There is no community radio broadcasting at present in Bangladesh however advocacyfor community radio has been led by BNNRC, and others for more than 10 years and hasrecently achieved an important breakthrough under the caretaker Government. On 16March 2008, the Government announced the Community Radio Installation, Broadcastand Operation Policy 2008. The Ministry of Information very rapidly invited applicationsfrom organisations interested to establish community radio, with a deadline of 15 April2008. This was extended, in view of the high level of interest, to 30 April 2008. Some400 application forms were requested and 178 applications were received by thedeadline. It is expected that around 50 community radio stations will be permitted, withagreements to broadcast on a pilot basis for a period of two years. The announcement of the successful applications is expected to be made in July.The community radio policy has a preamble and eight substantive sections. It has a clear and strong definition (section 1) and its description of the fundamental principles of community radio (section 2) is largely consistent with international good practicehowever it is somewhat prescriptive towards programme content and it limits programming to “not go beyond the community’s cultural or historical heritage”.“Political, sectarian or doctrinal” programming is prohibited. Eligibility criteria (section3) require that the organisation applying for a licence/permission must be a Governmentresearch institution or development organisation, or a non-governmental developmentorganisation that is a legal entity or registered with the NGO bureau, having at least fiveyears of operation and involved in poverty alleviation or in the media and ICT sector.The licensing process (section 4) is based on a comprehensive application form. Selectionof applicants is to be made by a Regulatory Committee on the basis of assessment andrecommendation of a Technical Sub-committee and taking account of advice on character of the applicant from the Home Ministry and on the probability of attaining a frequencyfrom the Bangladesh Telecommunication Regulatory Commission (BTRC). Only onelicence may be granted per applicant and the service must be set up within one year of approval. There is an initial licence fee of 20,000 Tk (286 USD) and a deposit required of 100,000 Tk (1429 USD) which is non-returnable in the event the service is not launched.
The technical provisions (section 5) allow some flexibility according to need but specifya coverage range of 17km radius and transmitter power up to 100W (exceptionally up to250W). Antenna tower should not exceed 32 metres but may also be exceptionallyexceeded to better cover sparsely populated areas. Antenna gain is limited to 6dB.Programme content restrictions (section 6) are widely drawn. In significant respects theseexceed the legitimate limits on freedom of speech recognised in international law andstandards and could limit the effectiveness of community radio in promoting goodgovernance. Of particular concern are a ban on “aspersions against the dignity of theState and Government” and on any content that “criticizes other countries” or that“criticizes... any individual in person or any group or segment of society in the country”.Section 7 sets out a number of additional provisions concerning programme contentobligations, ownership, management and accountability arrangements, station securityand sanctions. These include legitimate and welcome requirements to establish amanagement committee with community involvement, to promote equity and social justice, to provide training and capacity building for the community and to facilitate and promote community participation. This section also contains some provisions which limitthe independence of the community broadcaster and/or may have a chilling effect onfreedom of expression. Of particular concern are the role of a local advisory committeeconsisting of representatives of local authorities (District and Upazila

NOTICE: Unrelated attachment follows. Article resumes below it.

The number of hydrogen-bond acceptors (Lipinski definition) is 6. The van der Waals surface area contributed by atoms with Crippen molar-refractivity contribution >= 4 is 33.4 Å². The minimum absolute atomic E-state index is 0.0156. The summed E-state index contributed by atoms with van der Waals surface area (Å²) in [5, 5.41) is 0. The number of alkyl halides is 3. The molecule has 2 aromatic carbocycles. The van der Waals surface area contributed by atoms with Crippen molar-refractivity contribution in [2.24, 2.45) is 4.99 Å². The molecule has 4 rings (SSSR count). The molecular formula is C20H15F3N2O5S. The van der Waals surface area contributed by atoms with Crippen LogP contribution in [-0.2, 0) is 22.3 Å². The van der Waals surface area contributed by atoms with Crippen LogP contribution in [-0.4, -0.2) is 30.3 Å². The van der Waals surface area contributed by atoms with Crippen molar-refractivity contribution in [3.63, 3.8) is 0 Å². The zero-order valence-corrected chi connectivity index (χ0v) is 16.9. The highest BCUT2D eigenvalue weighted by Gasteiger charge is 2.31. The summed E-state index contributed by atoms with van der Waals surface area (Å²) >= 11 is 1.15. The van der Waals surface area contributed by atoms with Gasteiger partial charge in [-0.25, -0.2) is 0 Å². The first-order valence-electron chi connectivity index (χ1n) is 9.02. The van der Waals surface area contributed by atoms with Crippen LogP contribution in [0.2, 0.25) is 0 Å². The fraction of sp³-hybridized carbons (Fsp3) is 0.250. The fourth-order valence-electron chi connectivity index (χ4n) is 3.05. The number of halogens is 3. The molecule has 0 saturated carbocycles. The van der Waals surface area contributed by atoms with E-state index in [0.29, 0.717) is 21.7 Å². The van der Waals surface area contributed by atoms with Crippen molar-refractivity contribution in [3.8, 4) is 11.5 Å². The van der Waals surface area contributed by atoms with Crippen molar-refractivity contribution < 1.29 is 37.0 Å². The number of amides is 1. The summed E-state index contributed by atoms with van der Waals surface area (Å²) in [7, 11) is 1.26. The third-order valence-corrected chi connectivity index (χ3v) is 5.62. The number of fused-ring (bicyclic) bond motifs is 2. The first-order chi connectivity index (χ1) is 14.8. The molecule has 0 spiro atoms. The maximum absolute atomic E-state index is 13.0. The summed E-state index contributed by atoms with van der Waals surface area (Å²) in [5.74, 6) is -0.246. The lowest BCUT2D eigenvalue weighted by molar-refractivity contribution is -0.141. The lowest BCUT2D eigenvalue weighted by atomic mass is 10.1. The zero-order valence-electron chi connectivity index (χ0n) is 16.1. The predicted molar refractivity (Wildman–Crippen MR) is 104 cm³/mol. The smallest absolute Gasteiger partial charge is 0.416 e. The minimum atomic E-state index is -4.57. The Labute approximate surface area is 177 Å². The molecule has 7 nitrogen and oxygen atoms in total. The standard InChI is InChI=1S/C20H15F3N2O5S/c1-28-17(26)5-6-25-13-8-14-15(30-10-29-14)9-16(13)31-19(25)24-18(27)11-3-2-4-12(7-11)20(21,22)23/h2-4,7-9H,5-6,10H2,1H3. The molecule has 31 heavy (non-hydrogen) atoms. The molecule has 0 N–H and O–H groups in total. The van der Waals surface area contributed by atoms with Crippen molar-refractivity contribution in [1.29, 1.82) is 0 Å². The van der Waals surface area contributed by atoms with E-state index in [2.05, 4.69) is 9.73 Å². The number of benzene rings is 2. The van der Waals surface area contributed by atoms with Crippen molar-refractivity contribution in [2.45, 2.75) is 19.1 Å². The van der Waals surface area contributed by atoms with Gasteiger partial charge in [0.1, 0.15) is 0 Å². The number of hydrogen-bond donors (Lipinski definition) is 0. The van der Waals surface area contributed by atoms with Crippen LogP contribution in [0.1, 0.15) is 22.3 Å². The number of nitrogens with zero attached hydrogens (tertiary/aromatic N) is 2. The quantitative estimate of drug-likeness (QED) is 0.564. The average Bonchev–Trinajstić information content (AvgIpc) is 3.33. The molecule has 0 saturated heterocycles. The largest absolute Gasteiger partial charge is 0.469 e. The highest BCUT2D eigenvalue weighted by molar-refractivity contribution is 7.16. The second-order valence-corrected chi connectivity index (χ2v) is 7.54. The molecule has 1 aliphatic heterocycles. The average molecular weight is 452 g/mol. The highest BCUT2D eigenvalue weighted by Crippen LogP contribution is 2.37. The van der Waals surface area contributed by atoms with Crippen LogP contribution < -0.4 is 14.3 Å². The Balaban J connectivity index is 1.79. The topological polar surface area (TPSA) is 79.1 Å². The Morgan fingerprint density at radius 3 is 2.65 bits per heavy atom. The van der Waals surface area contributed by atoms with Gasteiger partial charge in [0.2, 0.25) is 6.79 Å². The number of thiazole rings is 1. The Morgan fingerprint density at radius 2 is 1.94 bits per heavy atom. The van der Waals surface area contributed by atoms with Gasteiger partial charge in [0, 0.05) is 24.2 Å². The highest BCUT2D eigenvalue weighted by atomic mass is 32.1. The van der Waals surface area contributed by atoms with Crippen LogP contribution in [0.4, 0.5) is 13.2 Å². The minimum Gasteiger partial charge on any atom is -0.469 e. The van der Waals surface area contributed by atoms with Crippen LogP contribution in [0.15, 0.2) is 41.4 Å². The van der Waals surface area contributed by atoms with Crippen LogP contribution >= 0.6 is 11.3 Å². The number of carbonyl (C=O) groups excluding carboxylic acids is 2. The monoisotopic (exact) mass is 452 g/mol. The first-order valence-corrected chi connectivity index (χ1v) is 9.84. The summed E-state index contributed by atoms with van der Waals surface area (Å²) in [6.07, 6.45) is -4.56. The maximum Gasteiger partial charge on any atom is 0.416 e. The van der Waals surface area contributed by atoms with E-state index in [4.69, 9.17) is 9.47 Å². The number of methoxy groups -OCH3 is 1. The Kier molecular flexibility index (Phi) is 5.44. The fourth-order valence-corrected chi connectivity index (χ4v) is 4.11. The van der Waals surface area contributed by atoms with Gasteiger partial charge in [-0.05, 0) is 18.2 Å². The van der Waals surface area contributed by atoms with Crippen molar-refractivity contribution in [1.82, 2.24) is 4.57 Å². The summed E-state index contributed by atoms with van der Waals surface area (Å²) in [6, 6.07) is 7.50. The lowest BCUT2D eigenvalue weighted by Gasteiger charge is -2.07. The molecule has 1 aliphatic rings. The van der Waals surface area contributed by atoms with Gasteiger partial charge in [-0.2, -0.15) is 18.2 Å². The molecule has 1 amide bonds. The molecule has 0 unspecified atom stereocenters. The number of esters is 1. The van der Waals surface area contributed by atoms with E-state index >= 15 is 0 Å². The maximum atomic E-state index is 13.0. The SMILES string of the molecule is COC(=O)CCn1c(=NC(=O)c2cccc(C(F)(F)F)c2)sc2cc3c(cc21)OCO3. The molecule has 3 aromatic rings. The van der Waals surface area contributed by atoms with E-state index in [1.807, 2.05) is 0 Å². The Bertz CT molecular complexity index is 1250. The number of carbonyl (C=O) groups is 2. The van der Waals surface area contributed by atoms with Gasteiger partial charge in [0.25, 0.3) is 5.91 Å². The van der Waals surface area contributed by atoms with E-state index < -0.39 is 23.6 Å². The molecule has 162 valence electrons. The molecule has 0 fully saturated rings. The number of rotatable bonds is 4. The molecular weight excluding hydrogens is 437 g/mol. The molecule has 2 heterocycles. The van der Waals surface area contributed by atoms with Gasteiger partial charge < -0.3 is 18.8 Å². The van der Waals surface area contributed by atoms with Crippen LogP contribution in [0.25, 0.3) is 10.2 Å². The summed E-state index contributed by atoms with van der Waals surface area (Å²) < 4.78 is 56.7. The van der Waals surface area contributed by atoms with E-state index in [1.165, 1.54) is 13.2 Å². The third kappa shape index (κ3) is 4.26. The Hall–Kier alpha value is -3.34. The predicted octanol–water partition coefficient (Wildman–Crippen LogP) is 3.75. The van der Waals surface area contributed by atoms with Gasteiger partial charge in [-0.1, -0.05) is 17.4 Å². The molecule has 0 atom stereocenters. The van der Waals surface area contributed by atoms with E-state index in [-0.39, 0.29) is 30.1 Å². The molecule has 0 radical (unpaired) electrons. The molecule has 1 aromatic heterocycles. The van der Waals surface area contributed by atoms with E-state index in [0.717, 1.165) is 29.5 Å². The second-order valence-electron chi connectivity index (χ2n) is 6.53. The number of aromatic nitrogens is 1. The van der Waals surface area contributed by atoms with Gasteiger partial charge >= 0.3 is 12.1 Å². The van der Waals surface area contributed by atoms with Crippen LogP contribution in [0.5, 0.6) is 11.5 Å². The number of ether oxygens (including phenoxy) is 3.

levels), the police,various central government departments and the state broadcaster; a requirement to carryPresidential and government speeches, special programmes of Government and the state broadcaster and speeches of local government officials; and a requirement to employ anarmed guard (“armed Anser”) whose “concerned police station shall submit a monthlyreport to the government stating if any anti-state broadcasting have been carried out”.There is also a prohibition on “political broadcasts” which may limit the effectiveness of the community radio in promoting free and fair elections by not giving equal airtime todifferent political parties, especially when government broadcasts must be carried.The monitoring arrangements are further set out in Section 8 in which the role of theAdvisory Committee is described as including to “monitor the community radio stationactivities in regular basis and submit a confidential report to the Ministry of Information per month”, to provide suggestions based on the strengths and weaknesses of thecommunity radio station broadcasting, to encourage the participation of Upazila levelgovernment officials in the community radio programmes and to provide counselling toimprove the quality of programmes. The radio station is also required, on a monthly basis, to submit to the local authority a copy on CD of all broadcast programmes.Despite the many concerns with the community radio policy, BNRC consider theimmediate priority is to move forward within this framework to establish some actualoperating community radio services. They anticipate that the policy can be improved later 
Upazila is the term for sub-district, an administrative area with a population of around 300,000 and whichis generally anticipated to be the minimum typical coverage area for a community radio service.